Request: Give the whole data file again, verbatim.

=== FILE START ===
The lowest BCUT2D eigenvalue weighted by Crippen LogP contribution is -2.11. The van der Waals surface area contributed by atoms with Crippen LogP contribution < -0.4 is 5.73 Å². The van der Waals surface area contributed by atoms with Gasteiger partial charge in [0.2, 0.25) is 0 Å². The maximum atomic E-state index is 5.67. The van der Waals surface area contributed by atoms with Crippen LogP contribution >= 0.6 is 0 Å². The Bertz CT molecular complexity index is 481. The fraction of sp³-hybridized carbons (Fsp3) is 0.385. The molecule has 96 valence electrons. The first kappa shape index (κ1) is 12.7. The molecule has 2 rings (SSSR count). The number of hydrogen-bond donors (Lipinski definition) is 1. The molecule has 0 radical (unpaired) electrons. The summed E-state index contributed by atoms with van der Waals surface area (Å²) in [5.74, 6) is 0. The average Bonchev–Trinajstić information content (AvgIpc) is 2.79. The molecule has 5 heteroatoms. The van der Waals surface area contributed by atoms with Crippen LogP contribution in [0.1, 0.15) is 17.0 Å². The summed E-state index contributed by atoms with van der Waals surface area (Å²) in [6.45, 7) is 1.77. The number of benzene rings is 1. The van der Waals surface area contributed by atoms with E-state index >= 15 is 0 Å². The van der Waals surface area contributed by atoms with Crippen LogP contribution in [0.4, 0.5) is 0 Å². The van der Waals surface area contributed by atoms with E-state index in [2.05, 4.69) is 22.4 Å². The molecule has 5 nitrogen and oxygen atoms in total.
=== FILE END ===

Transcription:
The lowest BCUT2D eigenvalue weighted by Crippen LogP contribution is -2.11. The van der Waals surface area contributed by atoms with Crippen LogP contribution < -0.4 is 5.73 Å². The van der Waals surface area contributed by atoms with Gasteiger partial charge in [0.2, 0.25) is 0 Å². The maximum atomic E-state index is 5.67. The van der Waals surface area contributed by atoms with Crippen LogP contribution >= 0.6 is 0 Å². The Bertz CT molecular complexity index is 481. The fraction of sp³-hybridized carbons (Fsp3) is 0.385. The molecule has 96 valence electrons. The first kappa shape index (κ1) is 12.7. The molecule has 2 rings (SSSR count). The number of hydrogen-bond donors (Lipinski definition) is 1. The molecule has 0 radical (unpaired) electrons. The summed E-state index contributed by atoms with van der Waals surface area (Å²) in [5.74, 6) is 0. The average Bonchev–Trinajstić information content (AvgIpc) is 2.79. The molecule has 5 heteroatoms. The van der Waals surface area contributed by atoms with Crippen LogP contribution in [0.1, 0.15) is 17.0 Å². The summed E-state index contributed by atoms with van der Waals surface area (Å²) in [6.45, 7) is 1.77. The number of benzene rings is 1. The van der Waals surface area contributed by atoms with E-state index >= 15 is 0 Å². The van der Waals surface area contributed by atoms with Crippen LogP contribution in [0.4, 0.5) is 0 Å². The van der Waals surface area contributed by atoms with E-state index in [2.05, 4.69) is 22.4 Å². The molecule has 5 nitrogen and oxygen atoms in total.